An African-centric approach to funding and financial inclusion
Innovation, mentorship and venture capital The growing culture of innovation in Africa has led to an influx of venture capitalists looking to invest in the next big idea – one that scales, and can be replicated in other markets. Most venture capitalists follow the Silicon Valley principle which sees them offer startup funding alongside a training and mentorship programme in exchange for equity stakes.
However, one of the speakers on the Innovation Leadership panel alluded to the entrepreneurship market in Africa being a little different. This is because they don’t just scale or aim to grow and sell their businesses like the Silicon Valley model encourages, but rather to create a business that can help stimulate economic growth and provide long-term, self-sustaining business, a vital requirement for this market with its high unemployment rates.
A recent report by GEN Global Entrepreneurship showed that African businesses were the least internationalised, with more than three-quarters of companies on the continent having no customers outside their country base. Slightly older figures published by Startup Genome Report in 2011 show that nearly 92 percent of startups globally fail within the first three years.
These gruelling facts may be exactly why certain incubators offer a different approach. For example, Muzinda Hub, a Zimbabwean based hub, provides entrepreneurs with business and digital skills with the aim of upskilling them to enter the job market and thereby alleviate unemployment. Co-Creation Hub, Nigeria’s Lagos-based space, does something similar, and aims to nurture co-creation and empower startups through resources and networks.
What’s encouraging is that they provide an opportunity for young, hungry and innovative individuals to find the right incubator or mentorship that works for their specific individual or business needs, as well as offering a mutually accommodating arrangement. I, for one, hope to see more of these pop up around the continent.
Drive for financial inclusion for all According to The Consultative Group to Assist the Poor (CGAP), only 24 percent of adults in sub-Saharan Africa make use of formal banking services. One of the prohibitors is the lack of banking services in rural parts of Africa, leaving entrepreneurs with the challenge of operating without any access to credit facilities.
While mobile money is playing an increasing role in improving access, continued challenges include:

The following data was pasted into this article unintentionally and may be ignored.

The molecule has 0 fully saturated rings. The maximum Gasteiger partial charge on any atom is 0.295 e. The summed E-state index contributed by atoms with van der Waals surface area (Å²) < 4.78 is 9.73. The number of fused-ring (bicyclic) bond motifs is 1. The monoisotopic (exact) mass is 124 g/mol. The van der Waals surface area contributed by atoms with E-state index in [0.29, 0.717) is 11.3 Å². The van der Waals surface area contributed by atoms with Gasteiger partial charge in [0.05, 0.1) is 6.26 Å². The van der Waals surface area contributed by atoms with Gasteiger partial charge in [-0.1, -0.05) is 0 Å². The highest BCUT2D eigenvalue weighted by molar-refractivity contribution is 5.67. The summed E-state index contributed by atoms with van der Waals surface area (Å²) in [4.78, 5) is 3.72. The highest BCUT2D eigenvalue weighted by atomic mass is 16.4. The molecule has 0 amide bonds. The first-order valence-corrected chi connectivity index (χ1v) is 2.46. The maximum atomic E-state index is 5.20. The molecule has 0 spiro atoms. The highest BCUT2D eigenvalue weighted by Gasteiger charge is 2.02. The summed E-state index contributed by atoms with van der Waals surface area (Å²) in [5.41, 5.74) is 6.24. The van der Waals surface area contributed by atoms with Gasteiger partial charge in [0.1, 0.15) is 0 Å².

the high cost of credit due to the lack of credit history and a reliable rating system
low access to microfinance
the high costs of offering services along with financial literacy
lack of awareness about the benefits of the service
Ericsson Head of Mobile Commerce EMEA, Rajiv Bhatia’s recommendation to counteract these challenges include using telco data for analytics, partnering with credit institutions, and creating targeted credit services to address the credit challenge for SMMEs. Speaking at AfricaCom, he also highlighted the need for increased disruption in payment acceptance and cross border transfers.
This all creates a huge opportunity for entrepreneurs to enter the market and leverage technology to solve the challenge of digitising identities and take the innovation beyond mobile money.
Barriers to adopting mobile money In the GSMA 2014 State of the Industry Mobile Financial Services for the Unbanked Report, it states that more than 250 mobile money services were deployed in 89 countries globally which has helped transform how people are accessing financial services. That said, Eden Zoller, Principal Analyst, Consumer for Ovum said that only six percent of the population in emerging markets are mobile money users.
At AfricaCom, Onkutule Masima, Mascom Wireless’ CIO, highlighted the key challenges of getting people from the unbanked markets on board. These challenges included:
awareness of the benefits
the need for a better solution than the current KYC approach (the process of verifying your customer’s identity) in order to accommodate people in rural areas who don’t have identity documentation
the need for a more flexible platform. Masima advised that a good incentive to get consumers on board was to promote the business-to-person benefit, i.e. payroll
Of particular interest to me was the comment made by MTN’s Group Chief Digital Officer, Herman Singh that highlighted that as much as 50 percent of the banked market has adopted mobile money payment services. This is a strong indication that the traditional banking institutions are lagging behind and not providing convenient and effective payment services.
Note: I gained much of my insight and inspiration for this blog post from discussions and presentations that took place at AfricaCom’s Mobile Money Stream.